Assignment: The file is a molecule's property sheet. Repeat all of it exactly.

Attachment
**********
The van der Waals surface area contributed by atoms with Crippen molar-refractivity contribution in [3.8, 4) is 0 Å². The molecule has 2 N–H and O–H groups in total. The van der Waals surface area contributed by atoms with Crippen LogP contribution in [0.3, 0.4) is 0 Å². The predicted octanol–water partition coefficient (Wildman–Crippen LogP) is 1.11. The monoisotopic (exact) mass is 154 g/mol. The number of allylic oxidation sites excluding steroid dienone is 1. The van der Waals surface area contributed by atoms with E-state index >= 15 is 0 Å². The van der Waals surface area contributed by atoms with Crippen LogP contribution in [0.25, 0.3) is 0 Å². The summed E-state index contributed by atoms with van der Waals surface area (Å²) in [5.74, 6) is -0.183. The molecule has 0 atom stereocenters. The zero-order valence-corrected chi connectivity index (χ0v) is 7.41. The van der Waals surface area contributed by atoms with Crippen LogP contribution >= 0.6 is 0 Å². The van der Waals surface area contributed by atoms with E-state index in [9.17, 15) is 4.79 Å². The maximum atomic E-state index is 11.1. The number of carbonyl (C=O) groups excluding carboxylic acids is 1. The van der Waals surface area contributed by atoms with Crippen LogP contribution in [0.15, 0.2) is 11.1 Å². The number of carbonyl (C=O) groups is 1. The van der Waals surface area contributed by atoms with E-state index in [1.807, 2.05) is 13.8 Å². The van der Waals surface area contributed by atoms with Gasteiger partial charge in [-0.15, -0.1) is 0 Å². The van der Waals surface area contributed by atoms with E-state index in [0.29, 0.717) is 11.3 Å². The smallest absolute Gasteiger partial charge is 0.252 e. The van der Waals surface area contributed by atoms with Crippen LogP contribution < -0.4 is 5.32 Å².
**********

The van der Waals surface area contributed by atoms with Crippen molar-refractivity contribution in [3.8, 4) is 0 Å². The molecule has 2 N–H and O–H groups in total. The van der Waals surface area contributed by atoms with Crippen LogP contribution in [0.3, 0.4) is 0 Å². The predicted octanol–water partition coefficient (Wildman–Crippen LogP) is 1.11. The monoisotopic (exact) mass is 154 g/mol. The number of allylic oxidation sites excluding steroid dienone is 1. The van der Waals surface area contributed by atoms with E-state index >= 15 is 0 Å². The van der Waals surface area contributed by atoms with Crippen LogP contribution in [0.25, 0.3) is 0 Å². The summed E-state index contributed by atoms with van der Waals surface area (Å²) in [5.74, 6) is -0.183. The molecule has 0 atom stereocenters. The zero-order valence-corrected chi connectivity index (χ0v) is 7.41. The van der Waals surface area contributed by atoms with Crippen LogP contribution >= 0.6 is 0 Å². The van der Waals surface area contributed by atoms with E-state index in [9.17, 15) is 4.79 Å². The maximum atomic E-state index is 11.1. The number of carbonyl (C=O) groups excluding carboxylic acids is 1. The van der Waals surface area contributed by atoms with Crippen LogP contribution in [0.15, 0.2) is 11.1 Å². The number of carbonyl (C=O) groups is 1. The van der Waals surface area contributed by atoms with E-state index in [1.807, 2.05) is 13.8 Å². The van der Waals surface area contributed by atoms with Gasteiger partial charge in [-0.15, -0.1) is 0 Å². The van der Waals surface area contributed by atoms with E-state index in [0.29, 0.717) is 11.3 Å². The smallest absolute Gasteiger partial charge is 0.252 e. The van der Waals surface area contributed by atoms with Crippen LogP contribution < -0.4 is 5.32 Å².